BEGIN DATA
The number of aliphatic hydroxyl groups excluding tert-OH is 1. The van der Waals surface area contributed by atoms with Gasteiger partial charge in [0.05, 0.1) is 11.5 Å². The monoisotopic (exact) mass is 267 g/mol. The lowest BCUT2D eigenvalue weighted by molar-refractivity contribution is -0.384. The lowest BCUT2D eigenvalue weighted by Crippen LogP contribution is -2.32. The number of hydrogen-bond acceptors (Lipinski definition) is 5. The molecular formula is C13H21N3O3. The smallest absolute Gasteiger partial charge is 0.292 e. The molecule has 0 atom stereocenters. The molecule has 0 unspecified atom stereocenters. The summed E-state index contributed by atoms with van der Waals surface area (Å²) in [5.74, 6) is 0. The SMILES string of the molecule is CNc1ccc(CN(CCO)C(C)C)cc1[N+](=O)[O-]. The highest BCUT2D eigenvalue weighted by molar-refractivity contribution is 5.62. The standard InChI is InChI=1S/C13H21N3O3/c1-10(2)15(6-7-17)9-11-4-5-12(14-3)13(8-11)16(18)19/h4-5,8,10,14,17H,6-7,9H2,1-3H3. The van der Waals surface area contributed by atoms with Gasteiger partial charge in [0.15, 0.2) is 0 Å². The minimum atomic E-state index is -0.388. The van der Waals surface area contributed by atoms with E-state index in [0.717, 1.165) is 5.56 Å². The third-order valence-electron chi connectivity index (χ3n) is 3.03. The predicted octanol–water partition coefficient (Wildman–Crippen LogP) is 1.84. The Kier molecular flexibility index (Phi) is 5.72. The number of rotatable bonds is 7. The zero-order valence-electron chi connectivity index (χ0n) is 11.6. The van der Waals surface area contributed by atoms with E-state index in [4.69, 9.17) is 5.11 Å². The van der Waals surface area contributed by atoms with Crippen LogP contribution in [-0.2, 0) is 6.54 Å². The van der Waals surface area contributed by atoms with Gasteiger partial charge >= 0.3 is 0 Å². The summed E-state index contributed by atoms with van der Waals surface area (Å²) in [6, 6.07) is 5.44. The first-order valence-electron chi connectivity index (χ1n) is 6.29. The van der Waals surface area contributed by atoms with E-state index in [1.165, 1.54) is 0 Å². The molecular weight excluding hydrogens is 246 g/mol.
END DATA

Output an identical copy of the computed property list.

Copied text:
The number of aliphatic hydroxyl groups excluding tert-OH is 1. The van der Waals surface area contributed by atoms with Gasteiger partial charge in [0.05, 0.1) is 11.5 Å². The monoisotopic (exact) mass is 267 g/mol. The lowest BCUT2D eigenvalue weighted by molar-refractivity contribution is -0.384. The lowest BCUT2D eigenvalue weighted by Crippen LogP contribution is -2.32. The number of hydrogen-bond acceptors (Lipinski definition) is 5. The molecular formula is C13H21N3O3. The smallest absolute Gasteiger partial charge is 0.292 e. The molecule has 0 atom stereocenters. The molecule has 0 unspecified atom stereocenters. The summed E-state index contributed by atoms with van der Waals surface area (Å²) in [5.74, 6) is 0. The SMILES string of the molecule is CNc1ccc(CN(CCO)C(C)C)cc1[N+](=O)[O-]. The highest BCUT2D eigenvalue weighted by molar-refractivity contribution is 5.62. The standard InChI is InChI=1S/C13H21N3O3/c1-10(2)15(6-7-17)9-11-4-5-12(14-3)13(8-11)16(18)19/h4-5,8,10,14,17H,6-7,9H2,1-3H3. The van der Waals surface area contributed by atoms with Gasteiger partial charge in [0.15, 0.2) is 0 Å². The minimum atomic E-state index is -0.388. The van der Waals surface area contributed by atoms with E-state index in [0.717, 1.165) is 5.56 Å². The third-order valence-electron chi connectivity index (χ3n) is 3.03. The predicted octanol–water partition coefficient (Wildman–Crippen LogP) is 1.84. The Kier molecular flexibility index (Phi) is 5.72. The number of rotatable bonds is 7. The zero-order valence-electron chi connectivity index (χ0n) is 11.6. The van der Waals surface area contributed by atoms with E-state index in [4.69, 9.17) is 5.11 Å². The van der Waals surface area contributed by atoms with Crippen LogP contribution in [-0.2, 0) is 6.54 Å². The van der Waals surface area contributed by atoms with Gasteiger partial charge >= 0.3 is 0 Å². The summed E-state index contributed by atoms with van der Waals surface area (Å²) in [6, 6.07) is 5.44. The first-order valence-electron chi connectivity index (χ1n) is 6.29. The van der Waals surface area contributed by atoms with E-state index in [1.165, 1.54) is 0 Å². The molecular weight excluding hydrogens is 246 g/mol.